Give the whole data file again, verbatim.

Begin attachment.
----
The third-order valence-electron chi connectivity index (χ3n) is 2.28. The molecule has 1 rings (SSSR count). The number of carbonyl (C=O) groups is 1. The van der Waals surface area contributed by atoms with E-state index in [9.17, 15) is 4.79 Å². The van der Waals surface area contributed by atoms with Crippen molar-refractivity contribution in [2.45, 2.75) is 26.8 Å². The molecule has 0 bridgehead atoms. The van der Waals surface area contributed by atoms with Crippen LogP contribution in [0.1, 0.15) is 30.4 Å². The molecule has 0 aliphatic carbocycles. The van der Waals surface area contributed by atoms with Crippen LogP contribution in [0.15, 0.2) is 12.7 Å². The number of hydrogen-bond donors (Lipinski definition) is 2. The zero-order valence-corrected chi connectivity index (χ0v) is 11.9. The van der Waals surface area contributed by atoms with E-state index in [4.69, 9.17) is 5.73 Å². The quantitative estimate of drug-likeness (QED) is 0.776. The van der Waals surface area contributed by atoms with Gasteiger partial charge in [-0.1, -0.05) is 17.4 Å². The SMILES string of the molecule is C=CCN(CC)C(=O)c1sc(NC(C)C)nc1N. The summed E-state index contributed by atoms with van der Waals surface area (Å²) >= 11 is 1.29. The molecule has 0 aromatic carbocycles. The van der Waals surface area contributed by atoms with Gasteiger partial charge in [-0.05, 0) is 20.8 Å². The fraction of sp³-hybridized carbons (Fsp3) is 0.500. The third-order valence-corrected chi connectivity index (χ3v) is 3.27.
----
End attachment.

The third-order valence-electron chi connectivity index (χ3n) is 2.28. The molecule has 1 rings (SSSR count). The number of carbonyl (C=O) groups is 1. The van der Waals surface area contributed by atoms with E-state index in [9.17, 15) is 4.79 Å². The van der Waals surface area contributed by atoms with Crippen molar-refractivity contribution in [2.45, 2.75) is 26.8 Å². The molecule has 0 bridgehead atoms. The van der Waals surface area contributed by atoms with Crippen LogP contribution in [0.1, 0.15) is 30.4 Å². The molecule has 0 aliphatic carbocycles. The van der Waals surface area contributed by atoms with Crippen LogP contribution in [0.15, 0.2) is 12.7 Å². The number of hydrogen-bond donors (Lipinski definition) is 2. The zero-order valence-corrected chi connectivity index (χ0v) is 11.9. The van der Waals surface area contributed by atoms with E-state index in [4.69, 9.17) is 5.73 Å². The quantitative estimate of drug-likeness (QED) is 0.776. The van der Waals surface area contributed by atoms with Gasteiger partial charge in [-0.1, -0.05) is 17.4 Å². The SMILES string of the molecule is C=CCN(CC)C(=O)c1sc(NC(C)C)nc1N. The summed E-state index contributed by atoms with van der Waals surface area (Å²) >= 11 is 1.29. The molecule has 0 aromatic carbocycles. The van der Waals surface area contributed by atoms with Gasteiger partial charge in [-0.05, 0) is 20.8 Å². The fraction of sp³-hybridized carbons (Fsp3) is 0.500. The third-order valence-corrected chi connectivity index (χ3v) is 3.27.